In the early 1970s, Lotus recognized the opportunity for a car that would replace the outdated Europa. The company knew that the car would be a mid-engined sports car that would need to blow the public away. Lotus created the first few prototypes in 1974 for what would become the production Esprit. It was a long low wedge-shaped vehicle that was both beautiful and revolutionary for its time. At the 1975 Paris Motor Show, Lotus unveiled the fully developed Esprit, which was awarded Star of the Show, and got people excited for the car that would roll off the assembly line in 1976.

A Lightweight Wedge with Plenty of Power

Lotus Esprit

The 2.0-liter four-cylinder engine in the Esprit Series 1 doesn’t seem all that powerful at just 160 hp, but because the car weighed so little (about 2,200 lbs) it was a rocket. Lotus claimed the Esprit could reach 60 mph in 6.8 seconds, though some say it’s not quite that fast. Top speed was somewhere between 130 and 140 mph.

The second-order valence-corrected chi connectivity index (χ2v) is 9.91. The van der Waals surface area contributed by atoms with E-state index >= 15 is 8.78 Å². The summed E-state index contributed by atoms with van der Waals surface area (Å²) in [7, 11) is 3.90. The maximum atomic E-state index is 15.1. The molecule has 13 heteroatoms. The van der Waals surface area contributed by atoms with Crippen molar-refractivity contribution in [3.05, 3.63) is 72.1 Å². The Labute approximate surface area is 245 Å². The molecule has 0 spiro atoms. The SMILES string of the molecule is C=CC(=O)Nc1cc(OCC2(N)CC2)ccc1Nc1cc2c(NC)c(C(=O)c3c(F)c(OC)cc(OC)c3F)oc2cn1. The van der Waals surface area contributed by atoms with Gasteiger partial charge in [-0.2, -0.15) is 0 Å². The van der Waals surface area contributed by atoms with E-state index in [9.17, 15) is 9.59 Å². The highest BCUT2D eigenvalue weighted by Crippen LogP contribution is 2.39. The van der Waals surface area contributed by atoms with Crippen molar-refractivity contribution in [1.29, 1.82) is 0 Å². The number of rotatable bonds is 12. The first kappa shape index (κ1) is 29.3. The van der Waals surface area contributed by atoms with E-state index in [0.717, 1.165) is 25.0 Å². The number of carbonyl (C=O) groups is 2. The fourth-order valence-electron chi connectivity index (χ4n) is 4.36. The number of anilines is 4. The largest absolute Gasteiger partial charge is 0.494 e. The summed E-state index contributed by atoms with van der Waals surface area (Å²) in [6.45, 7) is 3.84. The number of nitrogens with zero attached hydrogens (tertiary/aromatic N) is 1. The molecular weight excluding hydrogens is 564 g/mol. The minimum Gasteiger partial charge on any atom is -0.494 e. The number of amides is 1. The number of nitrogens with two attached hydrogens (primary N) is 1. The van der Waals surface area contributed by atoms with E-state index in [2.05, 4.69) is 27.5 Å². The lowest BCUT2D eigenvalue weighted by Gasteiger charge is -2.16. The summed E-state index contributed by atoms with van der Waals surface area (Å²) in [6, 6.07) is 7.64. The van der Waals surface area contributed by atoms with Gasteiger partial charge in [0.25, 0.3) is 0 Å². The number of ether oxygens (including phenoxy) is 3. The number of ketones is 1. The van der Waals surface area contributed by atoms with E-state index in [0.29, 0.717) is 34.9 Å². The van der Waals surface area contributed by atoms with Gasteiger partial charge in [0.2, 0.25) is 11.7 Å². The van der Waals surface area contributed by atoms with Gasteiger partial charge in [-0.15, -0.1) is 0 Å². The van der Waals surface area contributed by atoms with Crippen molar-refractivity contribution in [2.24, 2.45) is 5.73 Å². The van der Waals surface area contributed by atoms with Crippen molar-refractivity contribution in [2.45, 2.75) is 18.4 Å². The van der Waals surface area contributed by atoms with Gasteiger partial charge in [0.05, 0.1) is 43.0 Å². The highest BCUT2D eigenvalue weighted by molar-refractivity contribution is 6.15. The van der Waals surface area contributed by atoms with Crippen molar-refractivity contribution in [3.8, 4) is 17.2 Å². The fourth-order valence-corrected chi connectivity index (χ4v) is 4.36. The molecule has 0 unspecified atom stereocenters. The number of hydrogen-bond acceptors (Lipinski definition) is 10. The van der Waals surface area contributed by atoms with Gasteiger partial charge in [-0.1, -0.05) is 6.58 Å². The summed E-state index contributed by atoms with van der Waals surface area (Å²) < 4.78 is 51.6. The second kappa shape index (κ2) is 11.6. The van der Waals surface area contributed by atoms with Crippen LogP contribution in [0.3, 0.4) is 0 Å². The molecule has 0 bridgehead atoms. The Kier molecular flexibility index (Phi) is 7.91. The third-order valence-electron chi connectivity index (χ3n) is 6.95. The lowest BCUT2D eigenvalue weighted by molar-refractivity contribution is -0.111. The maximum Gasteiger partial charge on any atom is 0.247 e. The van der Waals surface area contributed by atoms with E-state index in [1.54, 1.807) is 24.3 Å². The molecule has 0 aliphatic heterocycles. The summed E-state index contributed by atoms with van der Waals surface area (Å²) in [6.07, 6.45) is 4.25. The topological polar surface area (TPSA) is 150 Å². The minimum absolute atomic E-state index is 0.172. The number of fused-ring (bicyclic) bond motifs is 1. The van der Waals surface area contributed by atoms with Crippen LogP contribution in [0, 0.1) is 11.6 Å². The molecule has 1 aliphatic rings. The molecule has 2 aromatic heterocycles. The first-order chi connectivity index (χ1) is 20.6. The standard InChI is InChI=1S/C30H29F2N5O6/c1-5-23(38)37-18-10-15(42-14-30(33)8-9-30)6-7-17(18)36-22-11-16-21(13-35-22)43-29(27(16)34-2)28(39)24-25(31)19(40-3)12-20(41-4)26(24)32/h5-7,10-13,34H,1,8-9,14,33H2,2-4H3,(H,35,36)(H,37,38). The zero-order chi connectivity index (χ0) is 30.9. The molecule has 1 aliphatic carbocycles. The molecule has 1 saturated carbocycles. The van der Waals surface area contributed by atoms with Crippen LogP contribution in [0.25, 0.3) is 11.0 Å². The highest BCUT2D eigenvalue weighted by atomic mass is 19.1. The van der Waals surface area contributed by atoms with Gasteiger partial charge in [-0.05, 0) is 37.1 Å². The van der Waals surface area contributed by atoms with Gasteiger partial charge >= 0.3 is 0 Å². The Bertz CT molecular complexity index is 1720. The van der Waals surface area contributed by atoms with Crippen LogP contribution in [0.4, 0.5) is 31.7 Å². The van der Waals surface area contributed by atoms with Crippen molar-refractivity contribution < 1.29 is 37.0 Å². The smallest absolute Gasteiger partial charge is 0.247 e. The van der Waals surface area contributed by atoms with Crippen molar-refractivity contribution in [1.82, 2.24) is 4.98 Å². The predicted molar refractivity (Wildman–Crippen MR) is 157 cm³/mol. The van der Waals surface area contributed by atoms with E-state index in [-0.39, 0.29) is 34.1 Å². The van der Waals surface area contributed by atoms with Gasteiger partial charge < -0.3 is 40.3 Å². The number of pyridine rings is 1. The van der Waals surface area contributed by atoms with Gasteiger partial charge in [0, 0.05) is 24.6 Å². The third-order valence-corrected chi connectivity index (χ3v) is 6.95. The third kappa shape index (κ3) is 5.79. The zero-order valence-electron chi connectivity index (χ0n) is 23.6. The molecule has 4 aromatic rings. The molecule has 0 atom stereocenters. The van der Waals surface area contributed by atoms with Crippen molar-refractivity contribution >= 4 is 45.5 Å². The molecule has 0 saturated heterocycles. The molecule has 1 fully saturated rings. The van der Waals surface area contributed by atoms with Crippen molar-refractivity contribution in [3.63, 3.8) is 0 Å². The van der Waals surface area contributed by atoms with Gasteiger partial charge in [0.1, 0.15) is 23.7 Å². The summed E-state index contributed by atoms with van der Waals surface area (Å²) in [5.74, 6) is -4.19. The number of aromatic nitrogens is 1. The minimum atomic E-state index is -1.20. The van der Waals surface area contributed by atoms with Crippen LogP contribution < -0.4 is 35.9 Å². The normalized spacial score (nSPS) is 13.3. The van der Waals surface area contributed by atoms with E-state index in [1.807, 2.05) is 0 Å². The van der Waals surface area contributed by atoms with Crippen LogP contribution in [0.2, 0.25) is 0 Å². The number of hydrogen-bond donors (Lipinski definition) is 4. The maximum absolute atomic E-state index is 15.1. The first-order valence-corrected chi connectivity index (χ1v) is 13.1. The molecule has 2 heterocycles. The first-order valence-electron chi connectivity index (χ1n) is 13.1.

The distinct wedge shape of the Lotus Esprit was not only interesting and beautiful to look at but also worked to help make the car more aerodynamic, which helped the car get the most out of the 2.0-liter engine and achieve Supercar status.

A Memorable Movie Appearance and Legacy

Lotus Esprit

The Esprit gained a lot of publicity by being featured in the James Bond movie The Spy Who Loved Me. If people hadn’t heard of the wedge-shaped supercar before the movie came out in 1977, they certainly had after the movie hit theaters due to the exciting chase scene that ends in the car turning into a submarine to escape.

While the Bond movie may have brought the Esprit to the forefront of people’s minds, that certainly wasn’t the end of the car. The Esprit went on through many different Series and continued to be a success for Lotus until the end of production in 2004. Over the course of its long life, the car managed to gain a loyal following and race in or win several important races, including Formula 1, USA SCCA Race Series and Le Mans.